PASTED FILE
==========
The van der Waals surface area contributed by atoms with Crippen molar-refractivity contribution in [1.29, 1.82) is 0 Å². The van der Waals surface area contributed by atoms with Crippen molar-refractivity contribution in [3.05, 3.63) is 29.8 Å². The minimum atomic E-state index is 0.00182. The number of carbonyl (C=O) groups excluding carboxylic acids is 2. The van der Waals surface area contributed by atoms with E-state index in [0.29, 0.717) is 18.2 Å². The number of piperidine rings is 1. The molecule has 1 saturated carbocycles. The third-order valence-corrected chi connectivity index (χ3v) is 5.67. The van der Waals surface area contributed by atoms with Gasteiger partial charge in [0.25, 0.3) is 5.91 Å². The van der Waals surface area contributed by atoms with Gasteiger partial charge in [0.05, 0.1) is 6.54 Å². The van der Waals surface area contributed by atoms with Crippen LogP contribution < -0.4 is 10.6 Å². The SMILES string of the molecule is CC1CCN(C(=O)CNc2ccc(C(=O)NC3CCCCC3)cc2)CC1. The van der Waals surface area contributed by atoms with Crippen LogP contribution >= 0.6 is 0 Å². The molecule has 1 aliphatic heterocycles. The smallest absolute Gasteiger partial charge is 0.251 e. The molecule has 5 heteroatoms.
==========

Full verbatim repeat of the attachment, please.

The van der Waals surface area contributed by atoms with Crippen molar-refractivity contribution in [1.29, 1.82) is 0 Å². The van der Waals surface area contributed by atoms with Crippen molar-refractivity contribution in [3.05, 3.63) is 29.8 Å². The minimum atomic E-state index is 0.00182. The number of carbonyl (C=O) groups excluding carboxylic acids is 2. The van der Waals surface area contributed by atoms with E-state index in [0.29, 0.717) is 18.2 Å². The number of piperidine rings is 1. The molecule has 1 saturated carbocycles. The third-order valence-corrected chi connectivity index (χ3v) is 5.67. The van der Waals surface area contributed by atoms with Gasteiger partial charge in [0.25, 0.3) is 5.91 Å². The van der Waals surface area contributed by atoms with Gasteiger partial charge in [0.05, 0.1) is 6.54 Å². The van der Waals surface area contributed by atoms with Crippen LogP contribution < -0.4 is 10.6 Å². The SMILES string of the molecule is CC1CCN(C(=O)CNc2ccc(C(=O)NC3CCCCC3)cc2)CC1. The van der Waals surface area contributed by atoms with Crippen LogP contribution >= 0.6 is 0 Å². The molecule has 1 aliphatic heterocycles. The smallest absolute Gasteiger partial charge is 0.251 e. The molecule has 5 heteroatoms.